The 40-year-old, Bertie Carvel, comes from a journalistic background. His father was social-affairs editor of The Guardian, his grandfather political editor at the London Evening Standard, and his great-grandfather editor of The Star. Although he studied English at the University of Sussex, he never wanted to follow his dad’s side of the family into journalism. He also didn’t think he was passionate about acting either, until he auditioned for a play at university and was presented with the lead role. He says, “With journalism, you’re observing what’s there and reporting it hopefully faithfully and truthfully- but what do you mean by truth? You might say acting- fiction- is the opposite of journalism, but I don’t think it is. The truth is almost impossible to get at, and I think the role of both journalism and storytelling is to make sense of the world as you see it, using facts that interest you to illustrate your point.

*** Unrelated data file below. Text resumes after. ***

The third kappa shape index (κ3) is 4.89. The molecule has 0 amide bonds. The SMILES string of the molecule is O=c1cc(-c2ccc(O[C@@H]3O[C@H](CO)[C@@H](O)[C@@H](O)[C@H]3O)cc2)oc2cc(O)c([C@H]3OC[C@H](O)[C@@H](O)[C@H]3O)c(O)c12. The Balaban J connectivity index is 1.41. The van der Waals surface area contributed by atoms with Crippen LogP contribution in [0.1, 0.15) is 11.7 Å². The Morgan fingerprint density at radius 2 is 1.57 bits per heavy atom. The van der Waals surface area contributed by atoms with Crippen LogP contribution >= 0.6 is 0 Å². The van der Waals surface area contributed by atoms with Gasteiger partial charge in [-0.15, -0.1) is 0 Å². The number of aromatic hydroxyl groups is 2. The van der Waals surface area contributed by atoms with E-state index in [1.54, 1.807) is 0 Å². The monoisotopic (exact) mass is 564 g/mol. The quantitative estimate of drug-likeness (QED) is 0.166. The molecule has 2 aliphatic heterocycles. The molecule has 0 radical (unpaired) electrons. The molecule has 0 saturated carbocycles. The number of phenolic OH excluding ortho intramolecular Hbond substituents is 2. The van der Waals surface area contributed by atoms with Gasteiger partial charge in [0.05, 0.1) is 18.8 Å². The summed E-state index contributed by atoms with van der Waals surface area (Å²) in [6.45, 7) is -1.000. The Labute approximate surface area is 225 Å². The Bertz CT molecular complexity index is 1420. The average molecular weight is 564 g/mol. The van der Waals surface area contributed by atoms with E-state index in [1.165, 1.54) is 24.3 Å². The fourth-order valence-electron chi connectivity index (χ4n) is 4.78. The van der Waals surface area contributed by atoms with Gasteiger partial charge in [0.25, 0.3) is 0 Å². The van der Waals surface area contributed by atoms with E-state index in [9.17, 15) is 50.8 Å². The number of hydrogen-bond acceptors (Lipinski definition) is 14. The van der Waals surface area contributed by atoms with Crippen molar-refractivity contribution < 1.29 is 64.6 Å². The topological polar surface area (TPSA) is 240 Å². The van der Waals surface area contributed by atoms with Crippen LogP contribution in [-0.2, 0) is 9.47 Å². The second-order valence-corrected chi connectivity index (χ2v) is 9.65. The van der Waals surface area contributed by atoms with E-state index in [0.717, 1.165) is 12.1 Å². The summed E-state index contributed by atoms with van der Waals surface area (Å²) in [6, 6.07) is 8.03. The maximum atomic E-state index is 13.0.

Somebody else doing the same job might present an entirely different version of that story.” Since graduating from RADA, Carvel has worked steadily in theatre, film and TV. In 2012, he won an Olivier for his West End performance of Miss Trunchbull in Matilda The Musical. The School headmistress certainly has her major character flaws, much like Simon Foster, the adulterous husband he plays in the runaway hit BBC drama Doctor Foster. The question is, why is Carvel drawn to play such villainous characters?

“You need to look at them as humans first and villains later. If you can pull off the trick of taking the label off while you’re playing it and go, ‘I’m just a person; what are the circumstances?’ you end up illuminating corners of the character that people might not have expected.” One thing that’s notable about Carvel’s (exceptional) performances is that you just don’t recognise him. Which turns out to be a compliment for him. Carvel is now on stage in Ink, playing the media mogul Rupert Murdoch, which will be shown at The Duke of York’s Theatre until 6th January 2018.

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